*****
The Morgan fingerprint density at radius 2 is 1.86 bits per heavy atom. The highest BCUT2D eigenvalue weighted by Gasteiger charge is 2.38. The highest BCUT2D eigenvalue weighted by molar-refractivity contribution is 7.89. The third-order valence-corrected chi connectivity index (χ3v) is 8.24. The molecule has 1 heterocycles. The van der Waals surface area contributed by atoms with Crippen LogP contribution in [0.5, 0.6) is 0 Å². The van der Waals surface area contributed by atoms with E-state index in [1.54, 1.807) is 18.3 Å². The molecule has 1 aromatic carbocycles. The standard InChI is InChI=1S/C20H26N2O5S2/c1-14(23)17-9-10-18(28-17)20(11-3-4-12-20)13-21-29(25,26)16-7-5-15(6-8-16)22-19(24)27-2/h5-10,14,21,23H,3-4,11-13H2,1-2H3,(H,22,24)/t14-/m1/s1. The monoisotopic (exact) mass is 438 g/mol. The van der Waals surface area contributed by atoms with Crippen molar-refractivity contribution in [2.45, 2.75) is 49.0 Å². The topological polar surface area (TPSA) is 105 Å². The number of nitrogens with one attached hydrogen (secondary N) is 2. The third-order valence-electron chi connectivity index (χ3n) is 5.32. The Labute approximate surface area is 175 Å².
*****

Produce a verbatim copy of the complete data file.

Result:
The Morgan fingerprint density at radius 2 is 1.86 bits per heavy atom. The highest BCUT2D eigenvalue weighted by Gasteiger charge is 2.38. The highest BCUT2D eigenvalue weighted by molar-refractivity contribution is 7.89. The third-order valence-corrected chi connectivity index (χ3v) is 8.24. The molecule has 1 heterocycles. The van der Waals surface area contributed by atoms with Crippen LogP contribution in [0.5, 0.6) is 0 Å². The van der Waals surface area contributed by atoms with E-state index in [1.54, 1.807) is 18.3 Å². The molecule has 1 aromatic carbocycles. The standard InChI is InChI=1S/C20H26N2O5S2/c1-14(23)17-9-10-18(28-17)20(11-3-4-12-20)13-21-29(25,26)16-7-5-15(6-8-16)22-19(24)27-2/h5-10,14,21,23H,3-4,11-13H2,1-2H3,(H,22,24)/t14-/m1/s1. The monoisotopic (exact) mass is 438 g/mol. The van der Waals surface area contributed by atoms with Crippen molar-refractivity contribution in [2.45, 2.75) is 49.0 Å². The topological polar surface area (TPSA) is 105 Å². The number of nitrogens with one attached hydrogen (secondary N) is 2. The third-order valence-electron chi connectivity index (χ3n) is 5.32. The Labute approximate surface area is 175 Å².